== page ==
5+ Reasons to Include Chickens in Your Homeschool
In February, we took a homeschool field trip to our local farm store and brought home six female chicks and a duck. The duck was purely a spur-of-the-moment purchase, fueled by cuteness alone. Our homeschool dived into proper chicken and duck care; it was science, husbandry, and caregiving all rolled into one.
We recently finished building the chicken/duck run and coop. In about eight more weeks, each chicken (and the duck, which turned out to be female, too) will be laying eggs. This whole process has been a fun, rewarding, and educational endeavor for each of us. If possible (meaning, if you can have what is considered livestock on your property), chickens add a number of reasons why you should include them in your homeschool.
Poultry requires daily care. They cannot go without fresh water and food, or they have a markedly unplanned death. In our daily routine, the chickens and duck are fed, watered, and their coop tidied before we start academics. Because our dog sees this activity, she gets fed and watered at the same time. It has taught my daughter a level of responsibility that only daily, necessary chores could teach.
Chickens will eat virtually anything, including worms, crickets, mosquitos, flies, and bees that wander into their run. They will eat what is compostable, as well, with some caveats – there are some things that are toxic to them, such as potatoes and onions. While they can eat tomatoes, they cannot eat the leaves or plants of tomatoes.
We have discovered that our little flock loves strawberries and watermelon. They also really love lettuce, even the green gunky lettuce that has gone bad in the refrigerator. They need protein, which they receive from their chicken feed, but an occasional worm or cricket doesn’t hurt, either. We learned that while there is indeed a pecking order in the socio-clucking hierarchy, not enough protein makes them peck each other mercilessly. That is very, very bad – as a wounded chicken can be pecked to death.
In our homeschool, we have taken chickens on as a massive unit study, and part of that is learning about the chicken life cycle. From inside the hen to the laying box, we’ve learned what makes up an egg that we can eat. We’ve also learned about reproduction, meaning that without a rooster, there are no fertilized eggs. No eggs from our hens (or the eggs from grocery stores) are baby chickens.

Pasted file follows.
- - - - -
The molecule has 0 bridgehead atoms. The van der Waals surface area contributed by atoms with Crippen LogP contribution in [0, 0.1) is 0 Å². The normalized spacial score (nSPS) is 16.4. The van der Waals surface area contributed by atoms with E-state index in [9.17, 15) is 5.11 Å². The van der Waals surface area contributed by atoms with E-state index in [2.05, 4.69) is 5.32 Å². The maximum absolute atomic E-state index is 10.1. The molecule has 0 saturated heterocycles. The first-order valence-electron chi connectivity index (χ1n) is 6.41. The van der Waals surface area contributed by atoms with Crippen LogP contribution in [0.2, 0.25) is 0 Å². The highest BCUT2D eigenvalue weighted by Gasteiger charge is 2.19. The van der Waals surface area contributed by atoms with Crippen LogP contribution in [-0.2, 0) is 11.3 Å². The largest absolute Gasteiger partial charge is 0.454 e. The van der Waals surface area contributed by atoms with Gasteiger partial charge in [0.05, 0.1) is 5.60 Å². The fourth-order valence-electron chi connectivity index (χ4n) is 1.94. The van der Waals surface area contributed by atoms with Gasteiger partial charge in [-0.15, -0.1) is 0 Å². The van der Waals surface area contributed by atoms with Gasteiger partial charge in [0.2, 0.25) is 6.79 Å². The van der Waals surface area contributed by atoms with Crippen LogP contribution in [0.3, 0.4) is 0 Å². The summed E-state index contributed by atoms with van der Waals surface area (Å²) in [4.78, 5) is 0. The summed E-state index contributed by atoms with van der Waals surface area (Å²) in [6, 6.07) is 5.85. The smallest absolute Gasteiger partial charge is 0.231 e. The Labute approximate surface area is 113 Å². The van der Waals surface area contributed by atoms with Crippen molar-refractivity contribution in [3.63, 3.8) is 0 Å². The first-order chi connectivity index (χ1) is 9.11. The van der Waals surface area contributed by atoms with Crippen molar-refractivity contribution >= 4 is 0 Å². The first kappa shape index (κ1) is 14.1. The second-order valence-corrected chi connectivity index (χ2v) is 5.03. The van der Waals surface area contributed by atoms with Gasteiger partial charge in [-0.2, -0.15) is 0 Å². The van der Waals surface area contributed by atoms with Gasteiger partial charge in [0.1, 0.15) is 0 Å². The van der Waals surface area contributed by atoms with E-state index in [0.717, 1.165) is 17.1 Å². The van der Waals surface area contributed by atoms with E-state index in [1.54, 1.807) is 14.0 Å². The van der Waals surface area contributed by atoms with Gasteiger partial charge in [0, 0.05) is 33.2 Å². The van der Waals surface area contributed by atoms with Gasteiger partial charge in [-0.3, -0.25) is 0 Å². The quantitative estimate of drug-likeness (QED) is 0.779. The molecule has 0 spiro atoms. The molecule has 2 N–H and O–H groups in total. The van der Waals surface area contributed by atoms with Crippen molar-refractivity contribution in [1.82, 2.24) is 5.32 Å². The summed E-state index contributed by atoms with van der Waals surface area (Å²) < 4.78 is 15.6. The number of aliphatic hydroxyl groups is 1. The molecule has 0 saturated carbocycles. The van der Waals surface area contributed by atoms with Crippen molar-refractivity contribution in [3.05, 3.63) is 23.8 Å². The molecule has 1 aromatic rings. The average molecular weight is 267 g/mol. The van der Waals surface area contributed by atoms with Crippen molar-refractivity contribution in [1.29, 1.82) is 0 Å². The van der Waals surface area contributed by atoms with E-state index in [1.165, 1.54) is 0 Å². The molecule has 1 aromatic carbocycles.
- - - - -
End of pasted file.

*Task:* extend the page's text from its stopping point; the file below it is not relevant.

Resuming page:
We’ve also had serious discussions about circle-of-life situations, namely, what happens when the chickens get too old, and they stop laying? The fact of the matter is, on our little quarter-acre homestead, once the chickens stop laying in two to three years, we will thank God for them—before and after they’re in the roasting pan.
Building the coop and run took about a month to complete, as we were using as much scrap wood as we could. Still, we involved our daughter in every aspect of the building, and she learned measurements, math, engineering, predator-proofing, and problem-solving. We dug a hole and inserted a plastic dishpan, and made a little pond for the duck, and noted all the differences between the duck and her coop-mates. Soon the hole will need to be made larger, and we’ll have to insert a larger container (such as a small Koi pond liner), but with the Koi pond liner comes lessons in volume, dimensions, and problem-solving.
My daughter can read all about chickens in unit studies and do all the math problems in her textbook, but the real-world experiences she has from the chickens solidifies all the lessons in the books. There’s one thing to try to solve a math question about building a door (geometry and all that), but until you read the measuring tape, screw braces, hold lumber while your dad runs it through the table saw – then, the problems come alive.
This experience with having chickens has taught my homeschooler so many things about chickens: the differences between male and female chickens and ducks, the necessity of various kinds of feed, what predators attack, and the need for chickens to roost.
But it’s done more than that. It’s taught my homeschooler a lot about herself. She can get up earlier than usual to take care of the chickens, duck, and dog (and indoor cats). She can listen and understand the circle-of-life conversations necessary when raising livestock—even though it’s hard—and that they are not pets.
It’s taught her that homeschool is so much more than sitting at the dining table and writing sentences or copywork. It’s indeed homeschool—and homeschool means we are lifelong learners, not held back by rubrics or curriculum. Homeschool means that life is the curriculum and all that entails.
Terrie McKee is a follower of Jesus Christ who blogs at Homeschooling1Child.com. She’s married with three adult children who have moved out and on with their lives and has been homeschooling her 11-year-old daughter, Laura, for almost four years. Terrie is a wanna-be homesteader who named her daughter after Laura Ingalls Wilder.